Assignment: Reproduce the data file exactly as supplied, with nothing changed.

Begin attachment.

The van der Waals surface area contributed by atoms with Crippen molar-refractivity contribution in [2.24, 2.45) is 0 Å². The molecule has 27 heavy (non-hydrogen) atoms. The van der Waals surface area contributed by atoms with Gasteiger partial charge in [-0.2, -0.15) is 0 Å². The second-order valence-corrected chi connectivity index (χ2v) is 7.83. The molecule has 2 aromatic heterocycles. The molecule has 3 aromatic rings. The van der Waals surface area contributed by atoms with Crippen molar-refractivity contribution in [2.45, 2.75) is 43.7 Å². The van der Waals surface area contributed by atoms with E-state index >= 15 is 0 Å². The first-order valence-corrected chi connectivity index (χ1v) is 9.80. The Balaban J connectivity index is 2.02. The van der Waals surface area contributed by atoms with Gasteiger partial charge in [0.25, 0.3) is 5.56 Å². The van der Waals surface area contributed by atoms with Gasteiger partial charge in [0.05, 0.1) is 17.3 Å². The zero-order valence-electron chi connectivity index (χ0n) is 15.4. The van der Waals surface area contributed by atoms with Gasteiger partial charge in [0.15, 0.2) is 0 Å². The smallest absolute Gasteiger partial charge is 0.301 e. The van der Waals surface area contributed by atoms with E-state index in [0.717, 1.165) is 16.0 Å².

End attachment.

The van der Waals surface area contributed by atoms with Crippen molar-refractivity contribution in [2.24, 2.45) is 0 Å². The molecule has 27 heavy (non-hydrogen) atoms. The van der Waals surface area contributed by atoms with Gasteiger partial charge in [-0.2, -0.15) is 0 Å². The second-order valence-corrected chi connectivity index (χ2v) is 7.83. The molecule has 2 aromatic heterocycles. The molecule has 3 aromatic rings. The van der Waals surface area contributed by atoms with Crippen molar-refractivity contribution in [2.45, 2.75) is 43.7 Å². The van der Waals surface area contributed by atoms with E-state index >= 15 is 0 Å². The first-order valence-corrected chi connectivity index (χ1v) is 9.80. The Balaban J connectivity index is 2.02. The van der Waals surface area contributed by atoms with Gasteiger partial charge in [0.25, 0.3) is 5.56 Å². The van der Waals surface area contributed by atoms with Gasteiger partial charge in [0.05, 0.1) is 17.3 Å². The zero-order valence-electron chi connectivity index (χ0n) is 15.4. The van der Waals surface area contributed by atoms with Gasteiger partial charge in [0.15, 0.2) is 0 Å². The smallest absolute Gasteiger partial charge is 0.301 e. The van der Waals surface area contributed by atoms with E-state index in [0.717, 1.165) is 16.0 Å².